Reference is now made to FIGURE 4 of the drawings which discloses an arrangement of matrices 21 and 22 for deriving an indication of the complementary state of flip flops 11-14. The connections `of the diodes 52 in matrix 21 to the output terminals of flip flops 11-14 are exactly the same as in the shift register matrix of FIG- URE 3 while the connections of the diodes in matrix 22 to the flip-flop input terminals and the horizontal conductors of the matrix are exactly the same as in the matrix 22 of FIGURE 2.

To provide an indication of the manner in which the apparatus of FIGURE 4 functions, it is assumed that only flip llops 11 and 13 are in a binary one state. In con- 6. sequence, the binary one outputs 17 and 18 of flip flops 11 and 13` and the binary zero outputs of llip ops 12 and 14 are maintained at large positve values. Accordingly, the other outputs of llip flops 11-14 are driven to a low value.

In response to a positive pulse at terminal 23, a pulse is coupled to the right side of diodes 52 on leads 31, 33, 36, and 38. The remaining horizontal leads have no pulses coupled thereto on the right side of diodes 52 due to the blocking action of the low voltage on the vertical leads connected thereto. In consequence, control volttages are generated on the reset input leads of llip flops 11 and 13 as well as on the set input leads of flip tlops 12 and 14 to drive flip flops 11 and 13 to their binary zero states and flips llops 12 and 14 to the binary one states.

Thus, to derive an output commensurate with the complement of a particular signal, it is merely necessary to correctly load the desired flip flop stage with a binary one and apply a single pulse to terminal 23 from source 51. The complementary output is derived on the appropriate leads 17 and 18 of ip flops 11-14.

In general, for each matrix configuration each horizontal lead and the diodes associated with it constitute a shunt type AND gate while each of the vertical set and reset leads and the diode or diodes associated therewith constitute a series type OR gate.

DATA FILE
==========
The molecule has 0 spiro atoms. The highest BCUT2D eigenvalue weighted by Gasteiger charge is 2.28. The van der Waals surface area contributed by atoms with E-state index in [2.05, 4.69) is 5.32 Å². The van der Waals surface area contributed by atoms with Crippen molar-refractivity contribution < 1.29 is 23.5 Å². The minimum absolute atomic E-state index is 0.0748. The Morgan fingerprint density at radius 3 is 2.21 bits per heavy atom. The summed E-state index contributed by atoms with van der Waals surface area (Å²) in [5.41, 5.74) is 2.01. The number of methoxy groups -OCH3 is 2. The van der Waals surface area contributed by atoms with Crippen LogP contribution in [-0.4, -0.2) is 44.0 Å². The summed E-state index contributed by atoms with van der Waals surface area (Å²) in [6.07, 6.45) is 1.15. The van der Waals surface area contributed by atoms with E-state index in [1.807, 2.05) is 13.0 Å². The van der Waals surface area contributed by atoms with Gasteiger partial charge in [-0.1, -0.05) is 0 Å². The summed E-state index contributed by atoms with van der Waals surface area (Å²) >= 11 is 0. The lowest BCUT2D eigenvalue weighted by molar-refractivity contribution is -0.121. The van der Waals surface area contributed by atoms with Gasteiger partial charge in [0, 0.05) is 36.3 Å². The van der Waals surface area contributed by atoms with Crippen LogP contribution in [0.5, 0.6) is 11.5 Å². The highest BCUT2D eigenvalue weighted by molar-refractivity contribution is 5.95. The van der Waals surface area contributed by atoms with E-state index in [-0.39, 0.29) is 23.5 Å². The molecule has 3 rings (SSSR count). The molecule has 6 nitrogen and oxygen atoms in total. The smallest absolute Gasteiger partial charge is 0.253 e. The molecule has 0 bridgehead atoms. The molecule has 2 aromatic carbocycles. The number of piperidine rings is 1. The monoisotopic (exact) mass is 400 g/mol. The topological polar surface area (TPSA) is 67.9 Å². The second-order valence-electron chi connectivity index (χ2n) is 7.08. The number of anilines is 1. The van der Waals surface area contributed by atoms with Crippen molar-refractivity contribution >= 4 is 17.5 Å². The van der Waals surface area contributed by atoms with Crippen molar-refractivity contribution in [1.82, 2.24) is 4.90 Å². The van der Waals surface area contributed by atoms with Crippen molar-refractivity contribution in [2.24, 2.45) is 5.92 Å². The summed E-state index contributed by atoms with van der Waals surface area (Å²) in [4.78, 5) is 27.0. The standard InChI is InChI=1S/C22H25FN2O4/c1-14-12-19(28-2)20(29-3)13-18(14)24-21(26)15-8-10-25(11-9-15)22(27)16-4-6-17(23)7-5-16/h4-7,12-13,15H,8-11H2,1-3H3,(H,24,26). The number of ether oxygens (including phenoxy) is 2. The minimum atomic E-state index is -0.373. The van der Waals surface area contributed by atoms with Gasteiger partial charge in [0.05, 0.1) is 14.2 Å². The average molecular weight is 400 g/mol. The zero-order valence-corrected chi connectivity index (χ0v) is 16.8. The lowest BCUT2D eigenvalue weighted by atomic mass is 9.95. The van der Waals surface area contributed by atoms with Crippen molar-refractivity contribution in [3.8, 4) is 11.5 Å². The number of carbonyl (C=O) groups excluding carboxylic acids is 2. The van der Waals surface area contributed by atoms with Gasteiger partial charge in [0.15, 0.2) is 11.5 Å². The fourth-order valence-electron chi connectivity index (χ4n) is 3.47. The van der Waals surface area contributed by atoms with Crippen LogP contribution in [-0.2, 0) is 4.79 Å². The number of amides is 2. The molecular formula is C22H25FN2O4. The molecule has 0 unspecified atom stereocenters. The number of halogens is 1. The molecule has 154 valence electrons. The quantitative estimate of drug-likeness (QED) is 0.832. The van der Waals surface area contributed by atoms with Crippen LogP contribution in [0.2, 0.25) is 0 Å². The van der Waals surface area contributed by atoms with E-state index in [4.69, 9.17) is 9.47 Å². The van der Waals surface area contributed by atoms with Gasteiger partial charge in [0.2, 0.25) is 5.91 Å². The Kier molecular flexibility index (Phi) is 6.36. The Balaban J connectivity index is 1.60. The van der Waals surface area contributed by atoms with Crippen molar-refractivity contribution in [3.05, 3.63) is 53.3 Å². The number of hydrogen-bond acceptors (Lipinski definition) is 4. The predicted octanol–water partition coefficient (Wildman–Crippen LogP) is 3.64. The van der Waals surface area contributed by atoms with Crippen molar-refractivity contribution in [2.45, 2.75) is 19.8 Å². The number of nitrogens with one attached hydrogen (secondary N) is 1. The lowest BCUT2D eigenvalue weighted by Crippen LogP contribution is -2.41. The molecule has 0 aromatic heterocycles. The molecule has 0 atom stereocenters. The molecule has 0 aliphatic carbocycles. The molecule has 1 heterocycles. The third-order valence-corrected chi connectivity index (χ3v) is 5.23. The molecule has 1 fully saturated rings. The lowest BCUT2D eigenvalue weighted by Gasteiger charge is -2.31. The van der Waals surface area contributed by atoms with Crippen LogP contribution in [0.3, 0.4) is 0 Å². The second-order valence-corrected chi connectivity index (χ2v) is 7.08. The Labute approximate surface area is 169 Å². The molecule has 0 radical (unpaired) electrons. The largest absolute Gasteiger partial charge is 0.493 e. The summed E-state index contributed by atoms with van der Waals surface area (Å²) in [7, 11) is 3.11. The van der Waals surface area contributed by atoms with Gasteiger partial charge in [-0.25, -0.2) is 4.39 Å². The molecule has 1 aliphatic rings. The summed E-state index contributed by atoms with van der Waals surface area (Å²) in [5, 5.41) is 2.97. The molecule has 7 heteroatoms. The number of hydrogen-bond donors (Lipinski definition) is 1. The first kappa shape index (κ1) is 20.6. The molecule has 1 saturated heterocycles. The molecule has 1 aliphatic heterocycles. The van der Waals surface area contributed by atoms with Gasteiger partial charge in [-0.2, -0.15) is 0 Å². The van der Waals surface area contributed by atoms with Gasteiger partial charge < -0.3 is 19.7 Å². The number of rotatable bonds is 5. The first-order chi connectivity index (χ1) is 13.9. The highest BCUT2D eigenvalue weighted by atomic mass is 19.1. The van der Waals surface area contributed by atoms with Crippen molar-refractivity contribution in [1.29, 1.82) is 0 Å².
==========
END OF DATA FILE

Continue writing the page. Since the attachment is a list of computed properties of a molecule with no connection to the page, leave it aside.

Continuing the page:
Reference is now made to FIGURE 5 of the drawings which discloses a preferred circuit which is utilized for flip flops 11-14 in FIGURES lJf. The llip flop circuit includes the basic cross connected pair of N-P-N transistors 61 and 62 which have their collectors connected through resistors 63 and 64, respectively, to positive biasing terminals 65. The collector of transistor 61 is directly connected to the base of transistor 62, the collector of which is directly connected to the base of transistor 61. The emitters of transistors 61 and 62 are directly connected to ground 66.

Each of the transistors 61 and 62 is collector driven by NP-N transistors 67 and 68, respectively. The collectors of transistors 67 and 68 are connected to the collectors of transistors 61 and 62 so that a large positive input voltage to the base of transistors 67 or 68 results in a drop in potential at the collector of transistor 61 or 62, respectively. The emitters of transistors 67 and 68 are connected together and to a source of negative clock pulses which are simultaneously applied to each of the lip ops. In the preferred embodiment, these clock pulses function to activate the flip-flops change of states and terminal 23, FIGURES 2 4, is maintained at a constant, positive potential. The voltage variations at the collectors of transistors 61 and 62 are coupled via amplifying transistors 69 and 71 to output leads 17 and 18, respectively. Leads 17 and 18 supply the positive output voltages at the collectors of transistors 61 and 62 to the vertical input leads of diode matrix 21. There is no need for an external biasing source for the collectors of transistors 69 and 71 due to the presence of the positive voltage source which is coupled to leads 17 and 18 via terminal 23.